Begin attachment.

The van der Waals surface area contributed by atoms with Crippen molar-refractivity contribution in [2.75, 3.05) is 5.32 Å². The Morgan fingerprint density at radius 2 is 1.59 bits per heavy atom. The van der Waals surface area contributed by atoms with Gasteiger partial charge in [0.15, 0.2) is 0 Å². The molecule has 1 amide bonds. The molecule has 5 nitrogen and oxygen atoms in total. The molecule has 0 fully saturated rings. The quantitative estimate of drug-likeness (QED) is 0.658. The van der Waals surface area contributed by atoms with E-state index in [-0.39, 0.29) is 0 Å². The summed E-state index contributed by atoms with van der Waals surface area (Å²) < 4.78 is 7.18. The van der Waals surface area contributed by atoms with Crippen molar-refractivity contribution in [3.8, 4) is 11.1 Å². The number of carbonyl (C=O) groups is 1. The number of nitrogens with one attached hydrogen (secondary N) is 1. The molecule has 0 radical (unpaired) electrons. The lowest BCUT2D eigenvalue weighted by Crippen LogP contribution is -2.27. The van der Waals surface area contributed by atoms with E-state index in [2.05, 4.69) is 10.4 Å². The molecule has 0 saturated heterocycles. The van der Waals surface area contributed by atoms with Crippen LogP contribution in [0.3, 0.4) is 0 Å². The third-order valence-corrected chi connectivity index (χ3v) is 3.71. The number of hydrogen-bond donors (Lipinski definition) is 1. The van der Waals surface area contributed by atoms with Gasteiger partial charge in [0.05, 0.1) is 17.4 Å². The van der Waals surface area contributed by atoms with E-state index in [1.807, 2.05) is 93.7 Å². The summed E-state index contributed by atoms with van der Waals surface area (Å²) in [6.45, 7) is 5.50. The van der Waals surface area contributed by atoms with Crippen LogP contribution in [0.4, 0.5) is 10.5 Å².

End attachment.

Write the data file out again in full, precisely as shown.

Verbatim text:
The van der Waals surface area contributed by atoms with Crippen molar-refractivity contribution in [2.75, 3.05) is 5.32 Å². The Morgan fingerprint density at radius 2 is 1.59 bits per heavy atom. The van der Waals surface area contributed by atoms with Gasteiger partial charge in [0.15, 0.2) is 0 Å². The molecule has 1 amide bonds. The molecule has 5 nitrogen and oxygen atoms in total. The molecule has 0 fully saturated rings. The quantitative estimate of drug-likeness (QED) is 0.658. The van der Waals surface area contributed by atoms with E-state index in [-0.39, 0.29) is 0 Å². The summed E-state index contributed by atoms with van der Waals surface area (Å²) < 4.78 is 7.18. The van der Waals surface area contributed by atoms with Crippen molar-refractivity contribution in [3.8, 4) is 11.1 Å². The number of carbonyl (C=O) groups is 1. The number of nitrogens with one attached hydrogen (secondary N) is 1. The molecule has 0 radical (unpaired) electrons. The lowest BCUT2D eigenvalue weighted by Crippen LogP contribution is -2.27. The van der Waals surface area contributed by atoms with E-state index in [2.05, 4.69) is 10.4 Å². The molecule has 0 saturated heterocycles. The van der Waals surface area contributed by atoms with Crippen LogP contribution in [0.3, 0.4) is 0 Å². The third-order valence-corrected chi connectivity index (χ3v) is 3.71. The number of hydrogen-bond donors (Lipinski definition) is 1. The van der Waals surface area contributed by atoms with Gasteiger partial charge in [0.05, 0.1) is 17.4 Å². The van der Waals surface area contributed by atoms with E-state index in [1.807, 2.05) is 93.7 Å². The summed E-state index contributed by atoms with van der Waals surface area (Å²) in [6.45, 7) is 5.50. The van der Waals surface area contributed by atoms with Crippen LogP contribution in [0.4, 0.5) is 10.5 Å².